In anticipation of PPSNYS Workshop, the photography school run by the PPA Community Network, Professional Photographers Society of New York State, we’re interviewing the instructors. Mark Bowie will be teaching Waterfall, Trees, and Night Sky, a Landscape Photography class that takes full advance of the school’s setting in the stunning Finger Lakes. Here’s what he has to say about what to expect at the workshop taking place July 23-28, 2023.
You can find Mark Bowie’s website here: https://www.markbowie.com/
Mark also has a couple of instructional videos available for purchase on his website:
- Forests: The Art of Photographing Trees & Woods
- Multiple Exposures For Maximum Landscapes
What To Bring To The Landscape Photography Class
We consider the following items important. You can learn more about them at the workshop, but we made this checklist as a reminder to bring them if you already own them. Items essential to this workshop are in bold. You might also consider renting lenses, cameras, or other gear from Lens Pro To Go or other rental companies.
Camera – and extra camera body if you have one, just in case.
DSLR or mirrorless, full frame or cropped sensor. Also, bring the camera manual should you need to consult it.
Lenses For Landscape Photography
There will likely be photo opportunities for your full range of lenses, from extreme wide angle to telephoto and macro. We use lenses from 14-400mm (full-frame equivalent) for waterfalls and streams. When buying lenses, we recommend getting the best quality you can afford, with maximum apertures of f/2.8 or wider for landscape work.
Tripod For Landscape Photography
For long exposures of flowing water a sturdy tripod is a MUST. We recommend buying a lightweight carbon fiber tripod (Mark likes Induro and Gitzo brands) with a ball head. Expect to pay $300-$400 for the set. A quality set should last many years.
Polarizing Filter — for all your lenses.
Neutral Density Filters, Graduated Neutral Density Filters – Mark uses Tiffen 3- and 6-stop IR-ND neutral density filters. He can also recommend ND filters from Kase or Breakthrough Filters. He also uses Singh-Ray 2-stop soft- and 3-stop hard-edge graduated filters. Lee Filters also makes quality filters. See www.leefilters.com.
You can use a wired cable release, a wireless remote, or the camera’s self-timer (except in BULB). Shutter releases are available for specific camera models, from simple units that only trip the shutter, to more advanced units with intervalometers that allow the photographer to program exposure time, count down the exposure, and shoot multiple exposures and timed intervals. Mark uses the Vello Shutterboss III ($99) wireless intervalometer for shooting time-lapses. He also uses his Nikon Z6’s internal intervalometer to shoot time lapses.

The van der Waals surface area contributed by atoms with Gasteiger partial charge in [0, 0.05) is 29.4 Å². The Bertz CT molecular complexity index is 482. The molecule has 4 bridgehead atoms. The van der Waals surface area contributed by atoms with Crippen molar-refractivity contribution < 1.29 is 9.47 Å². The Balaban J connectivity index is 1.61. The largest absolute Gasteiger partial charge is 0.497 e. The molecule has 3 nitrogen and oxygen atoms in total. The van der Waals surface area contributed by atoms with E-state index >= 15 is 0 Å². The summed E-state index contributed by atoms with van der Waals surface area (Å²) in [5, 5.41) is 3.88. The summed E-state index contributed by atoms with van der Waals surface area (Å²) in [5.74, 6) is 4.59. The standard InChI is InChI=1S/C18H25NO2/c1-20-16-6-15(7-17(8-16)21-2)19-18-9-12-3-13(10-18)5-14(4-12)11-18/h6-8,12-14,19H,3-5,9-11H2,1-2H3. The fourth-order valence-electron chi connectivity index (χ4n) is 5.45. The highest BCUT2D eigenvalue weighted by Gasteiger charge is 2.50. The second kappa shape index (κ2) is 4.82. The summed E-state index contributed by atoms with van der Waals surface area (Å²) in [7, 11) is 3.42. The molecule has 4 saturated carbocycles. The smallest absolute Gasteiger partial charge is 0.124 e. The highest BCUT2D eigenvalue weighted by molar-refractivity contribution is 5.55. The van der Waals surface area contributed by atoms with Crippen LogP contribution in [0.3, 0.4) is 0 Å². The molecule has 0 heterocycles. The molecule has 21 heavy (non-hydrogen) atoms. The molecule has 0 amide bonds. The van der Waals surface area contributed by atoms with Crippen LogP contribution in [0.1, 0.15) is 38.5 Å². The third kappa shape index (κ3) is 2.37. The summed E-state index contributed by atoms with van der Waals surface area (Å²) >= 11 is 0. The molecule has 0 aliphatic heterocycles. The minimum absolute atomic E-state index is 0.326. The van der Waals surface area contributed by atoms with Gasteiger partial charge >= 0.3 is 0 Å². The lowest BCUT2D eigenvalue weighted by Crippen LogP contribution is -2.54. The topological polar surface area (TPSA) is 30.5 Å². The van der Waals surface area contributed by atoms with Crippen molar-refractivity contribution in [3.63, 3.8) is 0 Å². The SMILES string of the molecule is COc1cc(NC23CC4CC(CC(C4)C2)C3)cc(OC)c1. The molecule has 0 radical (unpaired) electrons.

Camera and Lens Rain Cover
An inexpensive plastic shower cap works well in many instances. Mark uses Op-Tech plastic rain sleeves that have a drawstring at one end and that slide over the camera & lenses. A set of 2 costs about $6.
- Battery-powered Alarm Clock/Watch – In case cell phone service isn’t available. It’s better to bring your own alarm than miss a morning shoot!
- Cell Phone.
- Camera Battery Charger and Extra Batteries.
- Non-abrasive Lens Cleaning Cloth and Wipes.
- Sensor Cleaning Tools — To remove dust and debris from the sensor. Mark uses Eclipse solution and Sensor Swabs Ultra from Photographic Solutions.
- Memory Cards – We use fast 64GB and 128 GB cards, good for both stills and video.
We highly recommend bringing your own laptop computer for downloading, processing, and viewing your images.
Good choices include Adobe Lightroom and Photoshop. We use Adobe’s Creative Cloud Photography Plan, which includes Lightroom & Photoshop, for about $10/month. Free 30-day trials of these programs are available from Adobe.
PPA hosts a number of instructional videos about Lightroom and Photoshop, this is a good place to review the programs before class:
Noise Reduction & Sharpening Software
Additional Computer-Related Items
- Power Strip – Please bring if convenient. For easy access to power.
- Back-up device – Such as an external hard drive.
- Flash Drive – For sharing images.
Clothing & Outdoor Gear
Historical average temperatures for the Finger Lakes in June vary from a low of 53 to a high of 76 degrees. It’s preferable to dress in several warm layers as temperatures can change significantly and quickly.
- Warm Coat and Pants
- Fleece Under Layer – Can be added or removed as the temperature changes.
- Rain Jacket & Rain Pants – For rain and wind protection.
- Hiking Boots – preferably waterproof
- Wading boots or sandals – Two pair of footwear is wise, in case one gets wet. Sandals and muck boots are great for wading in the streams.
- Dress for the indoor sessions will be casual.
- Water bottle.
- Energy bars or other snacks.
Here is an Essential Iceland Packing List that has specific outerwear items, such as the best waterfall wading boots, that would work well in the Finger Lakes too.
Don’t Wait, Register Now
REMINDER: There is a $100 discount for the PPSNYS Workshop if the retainer is received before April 30th.
Got a question? For more information, contact Alan or Elisa Knataitis. Phone: 315-589-8665 or 315-945-4867. Email: aknataitis@editor
Here is the link to register for the New York Photography Workshop: REGISTER HERE.